Arrow Season 3 Episode 8 Review

One of the things that the creative teams of Arrow and The Flash truly excel at is understanding the inherent appeal of superhero stories. The writers on the shows just get why so many people are endlessly compelled by larger than life tales about people trying to do good. Alone, that wouldn’t be a particularly valuable quality, but the reason that fact is important is that the folks guiding these two series also understand how to question that appeal. Arrow in particular has been adept at analyzing some core components of superhero stories, in particular the no killing rule so many heroes abide by, and turning those examinations into the basis for all the stories being told. In other words, these are two shows made by fans of comics and superheroes who aren’t content to simply rehash that which has come before, instead they’re analyzing, critiquing, and entertaining all at once.

“The Brave and the Bold” puts this point across many times, but never more emphatically than in its final moments. After two episodes of team-ups, and one metahuman influenced scuffle, Oliver and Barry head off on their own to determine once and for all who would win in a fight between the two of them. Barry naturally points out that every other person they know would die to see this fight, but Oliver says it’s only for the two of them. It’s a clever way to allow the show to both indulge in the appeal of the superhero team-up, a large part of which originates in the appeal of figuring out which hero would triumph if they fought, while couching the moment in character. It’s the writers figuring out why these heroes would fight, rather than simply deciding it would be cool to see them slug it out. They’ve taken a tried and true trope of superhero stories and given it a thematic reason to exist within their tale rather than just revisiting the same old story beats.

Which isn’t to say it isn’t cool to see Oliver and Barry duking it out, it is, and the show makes that point abundantly clear as the entire sequence is deployed to highlight just how neat it is to see these two characters enjoying themselves while testing their abilities. More importantly though, the fight and the fact that it’s held apart from both their friends and, ultimately, the viewer, since it cuts away just at it starts up, says something important about what it means for these people to be heroes. They’re separate from us and as such this is a private moment that only they can share. They’ve earned it through pain and sacrifice that not everyone has had to make, or would even be able to if put in the same situations.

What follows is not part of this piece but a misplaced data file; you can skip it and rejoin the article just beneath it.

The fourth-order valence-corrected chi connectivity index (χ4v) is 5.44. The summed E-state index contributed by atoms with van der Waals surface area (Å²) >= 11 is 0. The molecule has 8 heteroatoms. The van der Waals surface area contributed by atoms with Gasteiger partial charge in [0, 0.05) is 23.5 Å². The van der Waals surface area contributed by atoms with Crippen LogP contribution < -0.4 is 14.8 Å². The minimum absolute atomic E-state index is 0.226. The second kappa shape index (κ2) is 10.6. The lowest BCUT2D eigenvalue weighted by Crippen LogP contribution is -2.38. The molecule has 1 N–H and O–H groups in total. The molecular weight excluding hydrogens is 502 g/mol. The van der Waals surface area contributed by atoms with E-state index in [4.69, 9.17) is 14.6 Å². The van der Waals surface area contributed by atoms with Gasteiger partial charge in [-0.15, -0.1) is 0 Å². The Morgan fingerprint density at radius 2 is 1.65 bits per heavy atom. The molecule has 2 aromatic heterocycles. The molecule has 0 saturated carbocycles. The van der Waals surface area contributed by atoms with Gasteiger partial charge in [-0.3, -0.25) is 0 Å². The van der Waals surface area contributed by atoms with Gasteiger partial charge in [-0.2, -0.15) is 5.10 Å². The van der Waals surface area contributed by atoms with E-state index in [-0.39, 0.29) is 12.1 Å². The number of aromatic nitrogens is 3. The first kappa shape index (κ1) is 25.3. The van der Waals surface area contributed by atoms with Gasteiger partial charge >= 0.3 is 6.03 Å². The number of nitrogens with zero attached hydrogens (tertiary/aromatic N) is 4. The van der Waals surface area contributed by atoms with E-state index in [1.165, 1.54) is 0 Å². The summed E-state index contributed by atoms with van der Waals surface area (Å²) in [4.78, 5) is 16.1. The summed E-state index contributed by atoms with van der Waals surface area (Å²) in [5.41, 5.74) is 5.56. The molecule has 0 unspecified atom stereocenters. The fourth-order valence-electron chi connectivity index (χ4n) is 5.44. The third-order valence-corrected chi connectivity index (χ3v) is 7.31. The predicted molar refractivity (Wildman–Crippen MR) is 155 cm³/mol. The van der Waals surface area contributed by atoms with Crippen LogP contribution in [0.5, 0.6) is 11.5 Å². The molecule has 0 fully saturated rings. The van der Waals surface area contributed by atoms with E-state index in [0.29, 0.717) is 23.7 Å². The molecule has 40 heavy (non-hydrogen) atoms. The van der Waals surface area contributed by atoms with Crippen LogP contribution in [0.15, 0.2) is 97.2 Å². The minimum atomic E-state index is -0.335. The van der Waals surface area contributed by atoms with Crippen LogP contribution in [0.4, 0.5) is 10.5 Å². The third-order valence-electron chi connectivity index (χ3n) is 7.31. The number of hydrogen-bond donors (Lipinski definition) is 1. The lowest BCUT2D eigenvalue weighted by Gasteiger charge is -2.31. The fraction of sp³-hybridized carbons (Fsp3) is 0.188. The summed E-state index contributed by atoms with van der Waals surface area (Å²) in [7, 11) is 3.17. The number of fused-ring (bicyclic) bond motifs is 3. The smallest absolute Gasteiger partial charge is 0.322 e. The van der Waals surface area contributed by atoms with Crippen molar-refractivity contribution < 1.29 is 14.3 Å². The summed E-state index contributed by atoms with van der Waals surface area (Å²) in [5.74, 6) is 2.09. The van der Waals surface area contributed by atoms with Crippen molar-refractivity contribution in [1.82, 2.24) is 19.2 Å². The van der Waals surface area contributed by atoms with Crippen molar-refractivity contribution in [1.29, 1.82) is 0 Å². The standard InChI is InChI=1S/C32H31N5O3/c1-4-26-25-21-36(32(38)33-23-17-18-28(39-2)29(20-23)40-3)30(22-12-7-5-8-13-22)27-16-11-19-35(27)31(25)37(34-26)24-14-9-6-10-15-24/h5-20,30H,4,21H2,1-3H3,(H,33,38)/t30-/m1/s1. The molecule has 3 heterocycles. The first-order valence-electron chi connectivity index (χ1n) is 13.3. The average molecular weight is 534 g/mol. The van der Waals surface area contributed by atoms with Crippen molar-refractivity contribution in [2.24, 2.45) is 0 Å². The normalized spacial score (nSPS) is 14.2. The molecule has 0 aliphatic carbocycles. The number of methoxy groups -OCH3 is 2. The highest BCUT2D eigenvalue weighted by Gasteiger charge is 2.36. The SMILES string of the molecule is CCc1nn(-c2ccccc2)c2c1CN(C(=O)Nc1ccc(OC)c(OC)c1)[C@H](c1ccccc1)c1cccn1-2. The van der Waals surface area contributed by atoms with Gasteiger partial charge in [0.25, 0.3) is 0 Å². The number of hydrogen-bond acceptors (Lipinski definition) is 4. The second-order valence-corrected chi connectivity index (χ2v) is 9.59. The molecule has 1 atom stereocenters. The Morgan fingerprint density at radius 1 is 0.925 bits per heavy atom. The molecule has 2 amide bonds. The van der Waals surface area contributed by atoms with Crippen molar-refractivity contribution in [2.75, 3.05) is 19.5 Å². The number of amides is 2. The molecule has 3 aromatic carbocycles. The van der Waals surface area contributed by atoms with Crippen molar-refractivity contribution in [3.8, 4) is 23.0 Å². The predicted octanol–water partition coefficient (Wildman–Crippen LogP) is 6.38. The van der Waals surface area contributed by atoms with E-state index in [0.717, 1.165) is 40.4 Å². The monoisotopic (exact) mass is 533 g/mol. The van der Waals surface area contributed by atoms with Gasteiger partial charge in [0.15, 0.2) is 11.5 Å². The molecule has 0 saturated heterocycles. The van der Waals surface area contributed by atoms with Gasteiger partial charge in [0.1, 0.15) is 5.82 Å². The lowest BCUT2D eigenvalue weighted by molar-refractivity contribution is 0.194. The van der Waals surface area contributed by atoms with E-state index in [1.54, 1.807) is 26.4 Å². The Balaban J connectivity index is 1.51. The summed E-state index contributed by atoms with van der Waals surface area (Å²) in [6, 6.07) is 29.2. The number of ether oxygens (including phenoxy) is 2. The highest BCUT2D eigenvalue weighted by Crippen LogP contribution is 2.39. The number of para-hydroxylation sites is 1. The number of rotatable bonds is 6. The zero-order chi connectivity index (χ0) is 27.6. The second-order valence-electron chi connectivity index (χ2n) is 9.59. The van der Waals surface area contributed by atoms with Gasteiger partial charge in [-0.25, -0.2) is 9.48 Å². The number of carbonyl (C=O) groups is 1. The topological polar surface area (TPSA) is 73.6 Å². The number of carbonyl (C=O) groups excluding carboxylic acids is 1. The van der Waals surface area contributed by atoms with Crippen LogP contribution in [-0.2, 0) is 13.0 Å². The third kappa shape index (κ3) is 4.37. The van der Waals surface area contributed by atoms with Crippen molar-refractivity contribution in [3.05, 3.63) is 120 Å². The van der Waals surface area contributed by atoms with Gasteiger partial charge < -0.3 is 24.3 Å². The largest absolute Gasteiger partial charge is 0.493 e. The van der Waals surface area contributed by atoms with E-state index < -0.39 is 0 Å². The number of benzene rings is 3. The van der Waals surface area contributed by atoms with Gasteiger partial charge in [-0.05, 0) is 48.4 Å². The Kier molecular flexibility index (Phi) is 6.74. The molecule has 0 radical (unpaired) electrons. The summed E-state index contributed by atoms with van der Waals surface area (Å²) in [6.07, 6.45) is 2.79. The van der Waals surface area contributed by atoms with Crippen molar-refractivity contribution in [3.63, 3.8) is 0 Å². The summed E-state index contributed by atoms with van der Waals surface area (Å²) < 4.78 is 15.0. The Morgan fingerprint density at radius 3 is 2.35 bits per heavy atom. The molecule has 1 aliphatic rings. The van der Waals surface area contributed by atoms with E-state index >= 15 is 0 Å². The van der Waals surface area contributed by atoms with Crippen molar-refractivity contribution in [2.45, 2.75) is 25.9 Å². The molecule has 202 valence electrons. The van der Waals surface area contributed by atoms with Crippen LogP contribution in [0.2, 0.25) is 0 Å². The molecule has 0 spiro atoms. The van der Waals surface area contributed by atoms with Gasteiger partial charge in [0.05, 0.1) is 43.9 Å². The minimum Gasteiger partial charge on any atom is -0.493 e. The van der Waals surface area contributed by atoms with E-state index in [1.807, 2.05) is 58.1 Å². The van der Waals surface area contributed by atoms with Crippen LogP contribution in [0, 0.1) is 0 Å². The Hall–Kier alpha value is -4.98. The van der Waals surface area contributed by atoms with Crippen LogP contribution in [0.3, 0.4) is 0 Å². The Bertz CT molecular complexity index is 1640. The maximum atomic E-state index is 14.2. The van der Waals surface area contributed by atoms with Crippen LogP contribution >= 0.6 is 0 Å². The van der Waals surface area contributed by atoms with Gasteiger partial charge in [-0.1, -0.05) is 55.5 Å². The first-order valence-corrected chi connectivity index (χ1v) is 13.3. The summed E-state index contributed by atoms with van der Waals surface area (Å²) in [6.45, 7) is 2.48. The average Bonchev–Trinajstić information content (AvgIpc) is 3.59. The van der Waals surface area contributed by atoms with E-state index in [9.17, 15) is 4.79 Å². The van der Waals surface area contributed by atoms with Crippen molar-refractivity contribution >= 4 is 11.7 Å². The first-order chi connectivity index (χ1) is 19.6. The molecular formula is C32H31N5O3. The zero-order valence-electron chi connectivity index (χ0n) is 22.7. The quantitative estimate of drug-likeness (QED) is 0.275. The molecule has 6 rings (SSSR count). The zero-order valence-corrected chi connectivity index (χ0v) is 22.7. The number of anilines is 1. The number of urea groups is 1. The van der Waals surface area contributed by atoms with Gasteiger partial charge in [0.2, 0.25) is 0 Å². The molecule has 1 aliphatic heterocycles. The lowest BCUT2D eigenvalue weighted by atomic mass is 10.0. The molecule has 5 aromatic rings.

That concept drives most of the episode, as it delves into Oliver’s methods for crime fighting and how his past has led him to this point, a point where he feels that he’s lost most of his humanity in service of helping others. Oliver’s always been a dark character, at first willing to murder just about any villain who got in his way, and even now that he’s eschewed killing he’s still willing to torture and intimidate his enemies if it produces results. Just like The Flash’s half of this crossover, “The Brave and the Bold is an Arrow episode through and through, it may be a little lighter than most thanks to the presence of Barry, Cisco, and Caitlin, but it still deals with weighty themes and broken, damaged characters in a fairly grave manner. Diving into the trauma that forged Oliver and following him as he tries to dig himself out of the hole that he’s found himself in after his five years away from Starling City.

It’s why Captain Boomerang is an appropriate villain for this episode, even if he’s just a little too thematically on the nose. He’s in town looking for revenge on Lyla after she attempted to sacrifice him during a Suicide Squad mission gone awry. Boomerang’s a ghost from Lyla’s past come back to haunt her while also echoing Oliver’s struggles with the past trauma that fuels his current approach to fighting crime. Sure, it’s a little silly to use a boomerang themed villain to highlight thematic points about past indiscretions, but it still speaks to how the writers are dedicated to finding ways to utilize the raw material they’re working with to do more than just think up exciting new fight sequences.

Arrow’s interested in pulling apart the superhero story and then putting it right back together, stronger and better than it was thanks to the ordeal. It’s one of the things that makes the show’s dark tone enjoyable, it earns that darkness by questioning just what makes it work, rather than substituting intensity and grimness for actual hard, creative work. Arrow isn’t empty, and it’s more than just an exceedingly enjoyable action series, it’s a show about what superheroes are at their core and why they keep having stories told about them.

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Logan Ludwig spent his youth immersed in comics, films, and TV. When he went to college those passions only deepened as he pursued a degree in Film Studies from Wesleyan University. After graduation he continued to work and follow those passions, which has led him to writing about all of those media on his blog,, and wherever else will have him.

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Also by Logan Ludwig:

Moving Panels: Translating Comics to Film


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